I stumbled across this page/video, PSMA PET/CT- Struggling with Increased Sensitivity, of a presentation about bringing Ga 68 PSMA PET/CT imaging online from the Society of Nuclear Medicine and Molecular Imaging (SNMMI) Annual Meeting. It’s definitely worth the 23 minutes to watch it if you have any interest in imaging for prostate cancer.
Ga 68 PSMA PET/CT scans definitely can see much more than current imaging technologies and is fast becoming the new “gold standard” of prostate cancer imaging. But, as with anything new, there are things we have to understand to use the technology to its full advantage and to not misinterpret what it’s telling us.
One of the statements in the presentation that struck me was, “Just because you can see it, doesn’t mean you should treat it.” The presenter described the following scenario:
“So this is a patient who’s eight years after a prostatectomy with rising PSA and when the gallium PSMA PET scan is done, we see focal intense uptake in a solitary mesorectal node, which measures two to three millimeters and we’re really seeing micro metastatic disease. And I think the title of the slide is just because you can see it, doesn’t mean you should treat it because we don’t know how long that lymph nodes been there for. This is not in the classical nodal dissection. This lymph node could have been there five years ago and maybe it hasn’t changed and we don’t know that. So it’s easy now to say let’s cut it out because we can see it or let’s give it stereotactic radiotherapy, but I look at an image like this and think if it’s taken eight years for this lymph node to get to two to three millimeters, this is extremely indolent disease and perhaps it’s best left alone.”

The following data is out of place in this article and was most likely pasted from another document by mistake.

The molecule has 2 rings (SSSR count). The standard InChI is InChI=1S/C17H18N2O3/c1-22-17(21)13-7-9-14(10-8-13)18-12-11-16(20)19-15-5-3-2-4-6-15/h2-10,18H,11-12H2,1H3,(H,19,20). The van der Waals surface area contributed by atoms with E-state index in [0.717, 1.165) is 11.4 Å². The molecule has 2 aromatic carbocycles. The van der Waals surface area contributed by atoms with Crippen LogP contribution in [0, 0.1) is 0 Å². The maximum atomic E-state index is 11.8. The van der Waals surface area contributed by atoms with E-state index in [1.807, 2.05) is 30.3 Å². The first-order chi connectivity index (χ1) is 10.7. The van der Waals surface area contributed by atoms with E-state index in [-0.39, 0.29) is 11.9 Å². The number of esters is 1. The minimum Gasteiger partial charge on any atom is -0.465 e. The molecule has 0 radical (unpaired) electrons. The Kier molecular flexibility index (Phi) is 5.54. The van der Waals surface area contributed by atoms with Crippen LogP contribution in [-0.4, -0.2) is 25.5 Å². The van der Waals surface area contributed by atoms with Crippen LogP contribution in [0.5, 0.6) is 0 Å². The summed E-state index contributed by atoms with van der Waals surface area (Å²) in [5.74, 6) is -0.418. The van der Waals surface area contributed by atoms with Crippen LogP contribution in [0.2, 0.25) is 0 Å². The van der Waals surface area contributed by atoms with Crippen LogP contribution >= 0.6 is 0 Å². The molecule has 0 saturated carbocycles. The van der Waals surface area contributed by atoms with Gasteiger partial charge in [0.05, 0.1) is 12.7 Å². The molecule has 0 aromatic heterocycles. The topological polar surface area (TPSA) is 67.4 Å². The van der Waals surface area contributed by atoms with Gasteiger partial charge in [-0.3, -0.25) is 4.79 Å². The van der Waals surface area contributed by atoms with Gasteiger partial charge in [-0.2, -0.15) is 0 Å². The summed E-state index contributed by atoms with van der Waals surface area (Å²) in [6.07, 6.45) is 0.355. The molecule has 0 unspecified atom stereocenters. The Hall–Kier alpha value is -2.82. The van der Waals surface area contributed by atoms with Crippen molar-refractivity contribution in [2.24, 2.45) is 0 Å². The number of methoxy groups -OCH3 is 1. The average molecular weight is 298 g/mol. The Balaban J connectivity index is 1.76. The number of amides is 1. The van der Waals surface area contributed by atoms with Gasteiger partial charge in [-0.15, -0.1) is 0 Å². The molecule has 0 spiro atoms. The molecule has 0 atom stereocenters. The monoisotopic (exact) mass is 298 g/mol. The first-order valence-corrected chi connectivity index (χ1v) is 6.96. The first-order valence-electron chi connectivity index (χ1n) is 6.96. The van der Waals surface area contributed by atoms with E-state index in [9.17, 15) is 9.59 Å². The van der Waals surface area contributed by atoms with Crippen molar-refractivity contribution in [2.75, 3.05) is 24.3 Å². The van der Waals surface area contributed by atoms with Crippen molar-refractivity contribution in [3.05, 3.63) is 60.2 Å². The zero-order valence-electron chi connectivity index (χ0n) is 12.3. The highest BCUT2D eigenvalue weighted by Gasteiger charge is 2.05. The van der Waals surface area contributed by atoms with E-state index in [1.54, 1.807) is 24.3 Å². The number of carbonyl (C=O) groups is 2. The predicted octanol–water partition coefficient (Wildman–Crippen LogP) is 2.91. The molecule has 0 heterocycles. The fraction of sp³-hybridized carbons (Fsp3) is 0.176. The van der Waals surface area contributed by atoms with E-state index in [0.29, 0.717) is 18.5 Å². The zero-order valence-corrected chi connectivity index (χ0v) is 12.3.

He also talked about early interventions taken as a result of the PSMA PET/CT scans that may have caused more problems for the patient than necessary without changing the outcome (i.e., continued recurrence after the procedure).
Again, I found this to be very enlightening as I’m heading into my appointment this week and considering going to UCLA for their PSMA trial.
This post originally appeared on Dan’s Journey through Prostate Cancer. It is republished with permission.